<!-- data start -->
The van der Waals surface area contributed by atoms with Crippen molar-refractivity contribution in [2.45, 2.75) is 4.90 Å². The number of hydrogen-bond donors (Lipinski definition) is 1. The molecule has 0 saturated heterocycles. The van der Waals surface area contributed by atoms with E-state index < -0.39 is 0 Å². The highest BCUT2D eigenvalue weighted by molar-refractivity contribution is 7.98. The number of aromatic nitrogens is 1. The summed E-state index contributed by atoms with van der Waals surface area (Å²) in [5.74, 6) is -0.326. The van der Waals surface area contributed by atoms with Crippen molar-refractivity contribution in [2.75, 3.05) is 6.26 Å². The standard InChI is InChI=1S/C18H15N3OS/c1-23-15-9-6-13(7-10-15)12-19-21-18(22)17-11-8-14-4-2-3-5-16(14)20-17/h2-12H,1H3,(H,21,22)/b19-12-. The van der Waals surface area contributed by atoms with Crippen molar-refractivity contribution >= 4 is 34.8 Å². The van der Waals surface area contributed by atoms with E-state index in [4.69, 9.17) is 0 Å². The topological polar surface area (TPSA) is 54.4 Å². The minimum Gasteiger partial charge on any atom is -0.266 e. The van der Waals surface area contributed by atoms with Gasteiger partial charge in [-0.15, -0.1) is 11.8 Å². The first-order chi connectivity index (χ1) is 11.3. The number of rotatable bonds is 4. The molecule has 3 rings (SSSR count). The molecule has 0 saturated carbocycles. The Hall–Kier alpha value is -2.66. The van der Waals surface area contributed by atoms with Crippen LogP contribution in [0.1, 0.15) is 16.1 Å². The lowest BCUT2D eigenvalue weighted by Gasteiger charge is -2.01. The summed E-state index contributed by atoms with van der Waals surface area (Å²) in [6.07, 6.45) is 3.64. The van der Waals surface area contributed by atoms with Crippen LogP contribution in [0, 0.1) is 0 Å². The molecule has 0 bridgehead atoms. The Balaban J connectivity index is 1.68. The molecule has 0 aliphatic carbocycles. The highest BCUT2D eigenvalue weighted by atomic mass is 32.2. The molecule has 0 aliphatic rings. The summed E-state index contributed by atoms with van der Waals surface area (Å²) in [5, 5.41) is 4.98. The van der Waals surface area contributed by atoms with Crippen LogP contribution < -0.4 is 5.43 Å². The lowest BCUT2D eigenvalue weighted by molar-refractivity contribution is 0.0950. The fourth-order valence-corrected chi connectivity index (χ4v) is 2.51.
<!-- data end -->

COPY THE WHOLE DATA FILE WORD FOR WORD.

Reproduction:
The van der Waals surface area contributed by atoms with Crippen molar-refractivity contribution in [2.45, 2.75) is 4.90 Å². The number of hydrogen-bond donors (Lipinski definition) is 1. The molecule has 0 saturated heterocycles. The van der Waals surface area contributed by atoms with E-state index < -0.39 is 0 Å². The highest BCUT2D eigenvalue weighted by molar-refractivity contribution is 7.98. The number of aromatic nitrogens is 1. The summed E-state index contributed by atoms with van der Waals surface area (Å²) in [5.74, 6) is -0.326. The van der Waals surface area contributed by atoms with Crippen molar-refractivity contribution in [2.75, 3.05) is 6.26 Å². The standard InChI is InChI=1S/C18H15N3OS/c1-23-15-9-6-13(7-10-15)12-19-21-18(22)17-11-8-14-4-2-3-5-16(14)20-17/h2-12H,1H3,(H,21,22)/b19-12-. The van der Waals surface area contributed by atoms with Crippen molar-refractivity contribution >= 4 is 34.8 Å². The van der Waals surface area contributed by atoms with E-state index in [4.69, 9.17) is 0 Å². The topological polar surface area (TPSA) is 54.4 Å². The minimum Gasteiger partial charge on any atom is -0.266 e. The van der Waals surface area contributed by atoms with Gasteiger partial charge in [-0.15, -0.1) is 11.8 Å². The first-order chi connectivity index (χ1) is 11.3. The number of rotatable bonds is 4. The molecule has 3 rings (SSSR count). The molecule has 0 saturated carbocycles. The Hall–Kier alpha value is -2.66. The van der Waals surface area contributed by atoms with Crippen LogP contribution in [0.1, 0.15) is 16.1 Å². The lowest BCUT2D eigenvalue weighted by Gasteiger charge is -2.01. The summed E-state index contributed by atoms with van der Waals surface area (Å²) in [6.07, 6.45) is 3.64. The van der Waals surface area contributed by atoms with Crippen LogP contribution in [0, 0.1) is 0 Å². The molecule has 0 bridgehead atoms. The Balaban J connectivity index is 1.68. The molecule has 0 aliphatic carbocycles. The highest BCUT2D eigenvalue weighted by atomic mass is 32.2. The molecule has 0 aliphatic rings. The summed E-state index contributed by atoms with van der Waals surface area (Å²) in [5, 5.41) is 4.98. The van der Waals surface area contributed by atoms with Crippen LogP contribution < -0.4 is 5.43 Å². The lowest BCUT2D eigenvalue weighted by molar-refractivity contribution is 0.0950. The fourth-order valence-corrected chi connectivity index (χ4v) is 2.51.